To use the example of Steven Gerrard, a formidable one club man with Liverpool. If we look at the season on season record of his team Liverpool when Gerrard played a part in the match and when he didn't, we find that in ten of those 15 seasons the "Gerrardless" Reds had a better season long success rate than when he played. In just five seasons was Gerrard, (apparently) a force for improved results.

So to decide if Gerrard is an undroppable icon who more often hurts Liverpool's chances, it may pay to look at the actual numbers rather than the percenatge figures.

In 2007-08, Liverpool's record when Gerrard was on the pitch during a game was 29 wins, 16 draws and 7 losses for a success rate of 0.712 compared to 4,2,1 (0.714) when he wasn't. Liverpool were marginally better without Gerrard, but we are comparing the outcome of 53 games to that from just 7.

To illustrate the potential volatility, one more or less loss added to a Liverpool with Gerrard sees their success rate fall to 70% or rise to 72.5%. The same alteration applied to Liverpool deprived of Gerrard sees the high rise to 83% and the lows fall to 62%. There is little change in the former percentage figures, but much larger swings are possible in the latter, when Stevie G is absent.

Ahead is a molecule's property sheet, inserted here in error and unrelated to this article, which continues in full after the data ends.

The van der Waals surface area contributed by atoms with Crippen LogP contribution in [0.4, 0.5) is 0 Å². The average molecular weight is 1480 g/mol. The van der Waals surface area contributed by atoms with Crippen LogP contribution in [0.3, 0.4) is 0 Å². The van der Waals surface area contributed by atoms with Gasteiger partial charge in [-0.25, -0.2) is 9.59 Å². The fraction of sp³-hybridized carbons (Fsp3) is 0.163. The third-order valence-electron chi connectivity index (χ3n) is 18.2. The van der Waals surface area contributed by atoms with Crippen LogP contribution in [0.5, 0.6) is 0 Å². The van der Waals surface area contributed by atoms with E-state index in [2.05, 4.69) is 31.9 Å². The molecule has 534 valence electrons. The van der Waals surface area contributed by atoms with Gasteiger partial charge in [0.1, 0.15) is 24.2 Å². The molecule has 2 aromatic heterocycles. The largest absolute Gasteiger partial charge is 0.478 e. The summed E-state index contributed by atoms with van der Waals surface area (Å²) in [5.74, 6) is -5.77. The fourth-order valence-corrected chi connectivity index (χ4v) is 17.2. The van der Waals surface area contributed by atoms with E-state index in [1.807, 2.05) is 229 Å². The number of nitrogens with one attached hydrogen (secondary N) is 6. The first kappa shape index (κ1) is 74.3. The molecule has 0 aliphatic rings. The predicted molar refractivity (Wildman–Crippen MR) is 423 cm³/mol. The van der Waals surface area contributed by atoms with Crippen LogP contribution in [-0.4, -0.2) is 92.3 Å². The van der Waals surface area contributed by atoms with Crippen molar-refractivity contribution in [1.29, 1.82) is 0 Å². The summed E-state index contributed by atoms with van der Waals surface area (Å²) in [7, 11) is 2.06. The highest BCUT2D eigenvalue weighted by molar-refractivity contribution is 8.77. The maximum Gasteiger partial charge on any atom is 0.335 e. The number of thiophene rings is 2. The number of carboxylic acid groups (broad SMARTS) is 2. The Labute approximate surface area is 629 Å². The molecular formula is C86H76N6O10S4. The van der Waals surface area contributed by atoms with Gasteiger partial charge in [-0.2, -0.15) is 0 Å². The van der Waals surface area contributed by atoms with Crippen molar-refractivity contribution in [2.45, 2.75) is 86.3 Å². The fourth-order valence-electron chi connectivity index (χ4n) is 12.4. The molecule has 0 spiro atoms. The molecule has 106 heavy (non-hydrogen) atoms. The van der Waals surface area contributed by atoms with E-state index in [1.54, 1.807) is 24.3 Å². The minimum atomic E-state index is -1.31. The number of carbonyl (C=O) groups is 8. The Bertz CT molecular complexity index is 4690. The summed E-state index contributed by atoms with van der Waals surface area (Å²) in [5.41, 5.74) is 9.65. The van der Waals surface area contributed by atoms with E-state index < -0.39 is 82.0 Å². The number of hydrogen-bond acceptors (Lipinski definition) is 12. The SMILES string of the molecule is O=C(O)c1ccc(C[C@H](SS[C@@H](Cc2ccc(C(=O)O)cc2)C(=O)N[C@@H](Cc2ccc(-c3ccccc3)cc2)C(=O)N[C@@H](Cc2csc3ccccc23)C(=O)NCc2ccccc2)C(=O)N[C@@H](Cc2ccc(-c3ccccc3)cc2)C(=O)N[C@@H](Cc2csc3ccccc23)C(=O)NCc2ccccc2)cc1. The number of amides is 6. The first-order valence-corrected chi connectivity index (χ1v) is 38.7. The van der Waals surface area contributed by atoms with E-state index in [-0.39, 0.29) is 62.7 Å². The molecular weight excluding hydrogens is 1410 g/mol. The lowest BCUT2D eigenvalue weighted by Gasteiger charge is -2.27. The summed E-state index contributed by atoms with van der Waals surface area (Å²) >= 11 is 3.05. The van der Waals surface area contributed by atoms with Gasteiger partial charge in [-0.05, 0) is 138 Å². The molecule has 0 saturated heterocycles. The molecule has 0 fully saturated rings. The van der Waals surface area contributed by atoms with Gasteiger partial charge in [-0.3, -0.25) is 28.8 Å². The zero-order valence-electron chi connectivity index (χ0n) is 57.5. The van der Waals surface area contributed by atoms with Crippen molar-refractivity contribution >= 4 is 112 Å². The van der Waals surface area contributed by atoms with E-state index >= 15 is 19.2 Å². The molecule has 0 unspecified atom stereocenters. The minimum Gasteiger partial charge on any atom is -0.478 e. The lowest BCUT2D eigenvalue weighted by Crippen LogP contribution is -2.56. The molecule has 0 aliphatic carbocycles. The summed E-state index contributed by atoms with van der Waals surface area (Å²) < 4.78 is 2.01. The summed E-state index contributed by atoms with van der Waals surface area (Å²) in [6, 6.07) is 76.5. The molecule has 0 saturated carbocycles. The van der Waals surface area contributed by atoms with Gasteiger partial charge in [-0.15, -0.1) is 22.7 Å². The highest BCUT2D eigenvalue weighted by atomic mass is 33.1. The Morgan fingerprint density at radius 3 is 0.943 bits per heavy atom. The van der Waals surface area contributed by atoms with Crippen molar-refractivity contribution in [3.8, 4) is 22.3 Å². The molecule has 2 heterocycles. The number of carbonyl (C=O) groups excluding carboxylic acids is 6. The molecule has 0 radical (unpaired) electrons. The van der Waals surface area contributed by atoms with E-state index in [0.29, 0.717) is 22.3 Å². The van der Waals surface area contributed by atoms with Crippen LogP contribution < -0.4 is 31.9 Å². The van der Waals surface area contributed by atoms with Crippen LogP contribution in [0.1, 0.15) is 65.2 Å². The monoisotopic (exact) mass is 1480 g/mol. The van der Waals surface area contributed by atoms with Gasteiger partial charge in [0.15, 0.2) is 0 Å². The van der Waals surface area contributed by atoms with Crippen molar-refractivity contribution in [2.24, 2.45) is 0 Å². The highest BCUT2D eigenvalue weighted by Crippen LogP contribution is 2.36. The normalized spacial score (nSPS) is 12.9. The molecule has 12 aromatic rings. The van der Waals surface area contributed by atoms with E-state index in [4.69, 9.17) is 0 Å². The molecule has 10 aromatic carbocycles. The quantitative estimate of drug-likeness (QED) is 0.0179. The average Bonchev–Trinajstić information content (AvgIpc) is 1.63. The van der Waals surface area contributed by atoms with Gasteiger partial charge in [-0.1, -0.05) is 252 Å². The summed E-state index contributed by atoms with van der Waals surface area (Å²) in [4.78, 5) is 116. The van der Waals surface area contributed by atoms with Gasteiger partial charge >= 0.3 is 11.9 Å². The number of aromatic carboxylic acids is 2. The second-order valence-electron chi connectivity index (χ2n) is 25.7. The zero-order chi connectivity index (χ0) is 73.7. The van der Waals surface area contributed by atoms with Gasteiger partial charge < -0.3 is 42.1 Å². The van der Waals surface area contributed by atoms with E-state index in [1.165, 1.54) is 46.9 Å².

High profile players are invariably the target for such type of analysis, so they will invariably play often. So the stick we are using to beat them with or the carrot as a reward will almost always be prone to wild fluctuations as illustrated by the effect of a single altered result in the smaller sample size above. In short, the so called "player absent" yardstick should come complete with massive levels of uncertainty because they are based on very small sample sizes, yet, much like many percentage based player figures used across the web, they never do.

Even if we extend the sample size by taking in multiple years, we can still slice and dice the data to suit any narrative by manipulating the figures thrown out by the smaller sized sample.

Steven Gerrard Is An Essential Player For Liverpool.

Time Period. Success Rate with Gerrard. Success Rate without Gerrard. Were Liverpool "Better" With Steven Gerrard ?
Debut to 2012/13 0.643 0.626 Yes
Debut to 2011/12 0.646 0.627 Yes
Debut to 2010/11 0.650 0.628 Yes
Debut to 2009/10 0.657 0.628 Yes
Debut to 2008/09 0.665 0.634 Yes
Debut to 2007/08 0.653 0.628 Yes
Debut to 2006/07 0.644 0.625 Yes